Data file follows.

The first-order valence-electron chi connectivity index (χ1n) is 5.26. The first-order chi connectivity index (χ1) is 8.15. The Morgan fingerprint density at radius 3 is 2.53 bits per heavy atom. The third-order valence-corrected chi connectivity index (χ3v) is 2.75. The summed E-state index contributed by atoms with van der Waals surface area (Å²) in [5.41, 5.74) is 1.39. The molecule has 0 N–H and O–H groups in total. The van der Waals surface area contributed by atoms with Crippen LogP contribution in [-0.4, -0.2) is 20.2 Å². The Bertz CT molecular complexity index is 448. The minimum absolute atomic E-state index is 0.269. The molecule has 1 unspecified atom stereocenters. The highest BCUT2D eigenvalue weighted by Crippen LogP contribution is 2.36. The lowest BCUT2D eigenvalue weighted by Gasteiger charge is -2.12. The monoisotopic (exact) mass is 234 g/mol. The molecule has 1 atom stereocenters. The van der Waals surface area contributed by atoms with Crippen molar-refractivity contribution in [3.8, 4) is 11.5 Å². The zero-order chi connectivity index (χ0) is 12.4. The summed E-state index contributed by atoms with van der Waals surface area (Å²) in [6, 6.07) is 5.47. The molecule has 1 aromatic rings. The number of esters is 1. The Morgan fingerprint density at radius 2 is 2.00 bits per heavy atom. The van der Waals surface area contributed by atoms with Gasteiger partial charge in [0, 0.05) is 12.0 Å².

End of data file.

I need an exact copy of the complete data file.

The first-order valence-electron chi connectivity index (χ1n) is 5.26. The first-order chi connectivity index (χ1) is 8.15. The Morgan fingerprint density at radius 3 is 2.53 bits per heavy atom. The third-order valence-corrected chi connectivity index (χ3v) is 2.75. The summed E-state index contributed by atoms with van der Waals surface area (Å²) in [5.41, 5.74) is 1.39. The molecule has 0 N–H and O–H groups in total. The van der Waals surface area contributed by atoms with Crippen LogP contribution in [-0.4, -0.2) is 20.2 Å². The Bertz CT molecular complexity index is 448. The minimum absolute atomic E-state index is 0.269. The molecule has 1 unspecified atom stereocenters. The highest BCUT2D eigenvalue weighted by Crippen LogP contribution is 2.36. The lowest BCUT2D eigenvalue weighted by Gasteiger charge is -2.12. The monoisotopic (exact) mass is 234 g/mol. The molecule has 1 atom stereocenters. The van der Waals surface area contributed by atoms with Crippen molar-refractivity contribution in [3.8, 4) is 11.5 Å². The zero-order chi connectivity index (χ0) is 12.4. The summed E-state index contributed by atoms with van der Waals surface area (Å²) in [6, 6.07) is 5.47. The molecule has 1 aromatic rings. The number of esters is 1. The Morgan fingerprint density at radius 2 is 2.00 bits per heavy atom. The van der Waals surface area contributed by atoms with Gasteiger partial charge in [0, 0.05) is 12.0 Å².